Perhaps there’s a novel here, similar to E. Annie Proulx’s Accordion Crimes, only yours stars a canned ham, crisscrossing the continents…
That is so sweet. I really get a sense of your dad from this and he’s precious. And I spent my junior year in England, too! And, hey, your dad may well have been right. I do remember eating some pretty pricey meats over there…
And oh my God, I just read his comments on Mia’s post. Seriously, am I too old to be adopted???
You realize of course you are encouraging him. Anna when he hears you are going to be on Fox News it is possible he will trade me in for you.
A travel ham – priceless! Your Father sounds like a very wise man 🙂
My mother used to travel everywhere with a brisket and a box of cous-cous. A ham would have been way too goyische. 🙂
My mother took the family to Paris to celebrate her 60th birthday. She brought her own cheese.
I have graduated, I think, from the pro-planner traveller to the ‘do-as-I-need, take-the-rest-as-it-comes’ traveller. This summer’s “vacations” were all case in point. They weren’t vacations per se as they were work trips with some heavy duty vacationing in the off-hours. When the plans fall through or there aren’t plans to fall on, there will always be a café, a cappuccino and conversation. I know this to be true even in late afternoon, off the beaten track, in winter in Iceland. It was me, the barkeep, coffee and the smell of wet boots. Now who plans on that?
I don’t know where to begin as this story has gotten SO out of hand. This story about the traveling ham started with a comment I made to her about the time she was going off to England in her junior year of college (Or university for you north of the border). Knowing she would be staying in a dorm and that she probably wouldn’t have a refrigerator I suggested a canned ham. This has been blown TOTALLY out of proportion by her. I refer all of you to her ability to exagerate such as her comment in a prior blog about tossing her cookies after the ride on Space Mountain. Talked to her mother about it and she said, “All I remember is that we didn’t eat breakfast that day which was probably a good thing”. (I guess we left the ham at home) She, Eileen, has exagerated this to tossing ther cookies. Once again, if you want to know the REAL story, just ask me.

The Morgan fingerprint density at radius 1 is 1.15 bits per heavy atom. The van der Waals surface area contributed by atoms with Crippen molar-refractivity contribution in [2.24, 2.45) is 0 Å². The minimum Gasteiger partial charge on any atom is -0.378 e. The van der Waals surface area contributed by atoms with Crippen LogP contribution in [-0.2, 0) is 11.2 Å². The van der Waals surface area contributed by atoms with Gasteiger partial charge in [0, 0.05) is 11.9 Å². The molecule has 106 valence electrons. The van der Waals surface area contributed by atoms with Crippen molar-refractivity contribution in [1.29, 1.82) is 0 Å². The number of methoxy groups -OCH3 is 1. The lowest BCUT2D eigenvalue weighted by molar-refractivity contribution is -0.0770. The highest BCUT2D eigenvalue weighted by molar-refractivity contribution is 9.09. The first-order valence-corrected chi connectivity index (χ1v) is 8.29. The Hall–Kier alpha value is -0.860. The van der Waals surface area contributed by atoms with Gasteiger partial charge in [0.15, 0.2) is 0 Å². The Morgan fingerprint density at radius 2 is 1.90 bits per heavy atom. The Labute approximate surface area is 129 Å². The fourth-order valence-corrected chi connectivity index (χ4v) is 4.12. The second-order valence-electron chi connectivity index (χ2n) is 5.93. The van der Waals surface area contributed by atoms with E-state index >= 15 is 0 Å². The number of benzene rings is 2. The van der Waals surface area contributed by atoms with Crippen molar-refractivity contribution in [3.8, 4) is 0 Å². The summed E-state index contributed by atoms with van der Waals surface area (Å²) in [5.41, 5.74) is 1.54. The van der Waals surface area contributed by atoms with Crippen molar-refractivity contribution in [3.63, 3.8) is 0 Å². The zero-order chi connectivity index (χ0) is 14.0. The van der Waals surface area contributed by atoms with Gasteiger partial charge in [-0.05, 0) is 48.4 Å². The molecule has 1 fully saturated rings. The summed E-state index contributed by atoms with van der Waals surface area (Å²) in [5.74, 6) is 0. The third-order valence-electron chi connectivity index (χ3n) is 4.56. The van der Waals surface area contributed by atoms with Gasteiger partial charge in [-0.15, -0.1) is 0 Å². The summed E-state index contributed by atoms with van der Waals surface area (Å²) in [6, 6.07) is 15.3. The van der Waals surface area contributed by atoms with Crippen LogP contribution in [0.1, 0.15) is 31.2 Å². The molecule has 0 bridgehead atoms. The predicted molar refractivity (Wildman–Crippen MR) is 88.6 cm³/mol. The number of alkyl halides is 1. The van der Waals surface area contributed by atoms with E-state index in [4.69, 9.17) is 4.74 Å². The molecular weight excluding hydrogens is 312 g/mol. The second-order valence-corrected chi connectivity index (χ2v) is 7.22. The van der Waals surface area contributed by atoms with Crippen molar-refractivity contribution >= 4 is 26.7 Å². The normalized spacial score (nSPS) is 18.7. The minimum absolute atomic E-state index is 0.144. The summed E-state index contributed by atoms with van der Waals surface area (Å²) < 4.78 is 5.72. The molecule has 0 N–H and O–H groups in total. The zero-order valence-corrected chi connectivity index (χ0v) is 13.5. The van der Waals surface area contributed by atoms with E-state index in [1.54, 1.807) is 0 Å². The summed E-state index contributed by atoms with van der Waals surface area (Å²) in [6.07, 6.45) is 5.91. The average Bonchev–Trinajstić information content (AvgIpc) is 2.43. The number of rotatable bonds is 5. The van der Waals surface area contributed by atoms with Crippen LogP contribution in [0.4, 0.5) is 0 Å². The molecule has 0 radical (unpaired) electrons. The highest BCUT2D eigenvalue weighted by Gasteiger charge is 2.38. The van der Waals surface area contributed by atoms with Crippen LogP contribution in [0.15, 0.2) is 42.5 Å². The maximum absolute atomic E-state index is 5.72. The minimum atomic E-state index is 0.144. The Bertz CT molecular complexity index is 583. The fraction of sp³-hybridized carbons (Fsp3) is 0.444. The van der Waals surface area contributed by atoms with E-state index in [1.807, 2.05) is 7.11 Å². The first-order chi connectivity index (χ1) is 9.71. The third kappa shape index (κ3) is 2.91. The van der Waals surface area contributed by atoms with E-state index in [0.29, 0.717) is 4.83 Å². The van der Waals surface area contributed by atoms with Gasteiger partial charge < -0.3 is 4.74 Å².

Kristy if you gained weight it must have been after the picture was taken.
Anna, consider yourself adopted. We’ll discuss your allowance and curfew hours later after you get me Bill O’Reilly’s autograph.
Deb Mascot In Training
My life, I get to tell it my way. Everything is perspective. Call me the James Frey of the deb crowd.
I have it on good authority that Eileen’s mom (“The Saint”) and Eileen’s dad (aka “Travels-With-Ham”) are planning a vacation in the next year or two. As I am greatly appreciative of all of his support for our grog, I say we chip in and buy him a copy of the “Worst Case Scenario Survival Handbook: Travel.”
In perusing it, I found excellent tips for Escaping from a Car Hanging from a Cliff, Jumping from Rooftop to Rooftop, What to Do When a Sandstorm’s Heading Your Way or When Your Camel Just Won’t Stop (that’s one of my favorites! You never know when that might come in handy, plus it’s just a good skill to know). I say, if he wants to plan, let’s help him plan! You can never be too prepared, can you?
Eileen: We have to talk. About the Treet. Do not underestimate me. I have pictures.